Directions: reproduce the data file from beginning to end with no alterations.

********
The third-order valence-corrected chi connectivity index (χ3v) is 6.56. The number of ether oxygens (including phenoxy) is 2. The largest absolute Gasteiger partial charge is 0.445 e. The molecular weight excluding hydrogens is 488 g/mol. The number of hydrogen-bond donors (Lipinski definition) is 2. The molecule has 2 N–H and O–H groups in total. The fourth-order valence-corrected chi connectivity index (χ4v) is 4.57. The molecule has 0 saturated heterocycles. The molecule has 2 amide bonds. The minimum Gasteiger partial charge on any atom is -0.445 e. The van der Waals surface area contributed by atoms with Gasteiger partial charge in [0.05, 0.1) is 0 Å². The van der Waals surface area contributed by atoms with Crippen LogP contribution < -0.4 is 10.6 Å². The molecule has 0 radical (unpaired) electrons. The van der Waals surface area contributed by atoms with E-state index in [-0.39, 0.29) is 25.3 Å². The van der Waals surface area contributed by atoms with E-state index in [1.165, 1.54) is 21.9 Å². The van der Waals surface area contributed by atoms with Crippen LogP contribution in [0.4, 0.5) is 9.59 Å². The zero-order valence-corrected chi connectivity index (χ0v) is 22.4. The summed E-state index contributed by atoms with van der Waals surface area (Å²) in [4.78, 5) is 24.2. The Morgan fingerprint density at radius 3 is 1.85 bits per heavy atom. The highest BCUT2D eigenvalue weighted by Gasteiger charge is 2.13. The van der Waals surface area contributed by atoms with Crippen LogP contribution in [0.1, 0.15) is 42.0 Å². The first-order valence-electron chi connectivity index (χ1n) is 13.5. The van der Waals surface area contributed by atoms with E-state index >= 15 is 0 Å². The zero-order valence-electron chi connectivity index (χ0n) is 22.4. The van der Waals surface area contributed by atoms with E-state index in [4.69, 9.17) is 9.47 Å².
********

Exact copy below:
The third-order valence-corrected chi connectivity index (χ3v) is 6.56. The number of ether oxygens (including phenoxy) is 2. The largest absolute Gasteiger partial charge is 0.445 e. The molecular weight excluding hydrogens is 488 g/mol. The number of hydrogen-bond donors (Lipinski definition) is 2. The molecule has 2 N–H and O–H groups in total. The fourth-order valence-corrected chi connectivity index (χ4v) is 4.57. The molecule has 0 saturated heterocycles. The molecule has 2 amide bonds. The minimum Gasteiger partial charge on any atom is -0.445 e. The van der Waals surface area contributed by atoms with Gasteiger partial charge in [0.05, 0.1) is 0 Å². The van der Waals surface area contributed by atoms with Crippen LogP contribution < -0.4 is 10.6 Å². The molecule has 0 radical (unpaired) electrons. The van der Waals surface area contributed by atoms with E-state index in [-0.39, 0.29) is 25.3 Å². The van der Waals surface area contributed by atoms with E-state index in [1.165, 1.54) is 21.9 Å². The van der Waals surface area contributed by atoms with Crippen LogP contribution in [0.4, 0.5) is 9.59 Å². The zero-order valence-corrected chi connectivity index (χ0v) is 22.4. The summed E-state index contributed by atoms with van der Waals surface area (Å²) in [4.78, 5) is 24.2. The Morgan fingerprint density at radius 3 is 1.85 bits per heavy atom. The highest BCUT2D eigenvalue weighted by Gasteiger charge is 2.13. The van der Waals surface area contributed by atoms with Crippen LogP contribution in [0.1, 0.15) is 42.0 Å². The first-order valence-electron chi connectivity index (χ1n) is 13.5. The van der Waals surface area contributed by atoms with E-state index >= 15 is 0 Å². The zero-order valence-electron chi connectivity index (χ0n) is 22.4. The van der Waals surface area contributed by atoms with E-state index in [4.69, 9.17) is 9.47 Å².